The type of traveler that you were specific about "from the world of business or otherwise well educated", would surely know that in many, many countries most of the people would not speak English.
Yeah, let me clarify, they would expect that most Brazillians do not speak English but they would expect the Brazillians you see in the typical visitor/tourist areas - airports, hotels, common visitor sites - to speak English. Once they get off the typical tourist trail (which I would encourage everyone to do) I would expect them to realize, as I do, that you will usually not find English speakers. But if the local population does know another language at all, it will probably be English.

For the record I've been to Sao Paulo and I admit to having some language difficulty even in our Brazil office, but that was as a business traveler so may be out of scope for this discussion. Contrast that to China where I had much less difficulty surprisingly both in business and just general weekend tourist type activity. Their street directional signs, subways, etc. are usually in two languages - Mandarin (in Beijing/Shanghai) and English. Taxi drivers were a bit tricky but I was surprised to find a luggage handler at a local train station, probably makes all of $2 a day, not used to international visitors - spoke English. Touts, essentially poor beggers and scammers, in many Asian and African countries are also getting very adapt at learning English to apply their craft on the typical tourist routes. It's really amazing.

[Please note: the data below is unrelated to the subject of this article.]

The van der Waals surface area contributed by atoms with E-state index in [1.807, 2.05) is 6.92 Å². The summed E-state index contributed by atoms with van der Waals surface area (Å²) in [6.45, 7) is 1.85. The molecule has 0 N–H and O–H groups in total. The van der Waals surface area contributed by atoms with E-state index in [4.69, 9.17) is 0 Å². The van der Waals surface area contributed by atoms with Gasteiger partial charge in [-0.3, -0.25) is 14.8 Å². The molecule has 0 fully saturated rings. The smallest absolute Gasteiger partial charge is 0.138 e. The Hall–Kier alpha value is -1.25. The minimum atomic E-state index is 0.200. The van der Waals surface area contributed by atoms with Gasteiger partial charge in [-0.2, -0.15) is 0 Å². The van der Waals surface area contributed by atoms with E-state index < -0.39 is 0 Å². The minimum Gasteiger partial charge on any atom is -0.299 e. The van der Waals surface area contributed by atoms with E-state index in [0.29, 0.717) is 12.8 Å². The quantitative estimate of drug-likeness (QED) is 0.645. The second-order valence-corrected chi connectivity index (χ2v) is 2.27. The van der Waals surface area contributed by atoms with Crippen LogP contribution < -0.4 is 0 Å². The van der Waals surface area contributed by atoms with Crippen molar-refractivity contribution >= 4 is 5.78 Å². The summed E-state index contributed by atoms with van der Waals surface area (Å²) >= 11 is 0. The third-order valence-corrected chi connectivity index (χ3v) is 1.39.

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Old 04-01-2016, 03:54 PM
 
Location: Woodstock, GA
2,069 posts, read 3,501,830 times
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Quote:
Originally Posted by Jesse44 View Post
I don't think anyone should have to learn the local language to visit a country. Just expect what's coming to you once you're there: limited ability to communicate. It's never caused me any major problems, but I generally believe myself to be a modest and self-accountable human being.
As an example, the French appreciate when any foreigner starts in their language. Even just saying "bonjour" before switching to English is generally greeted with a positive reaction.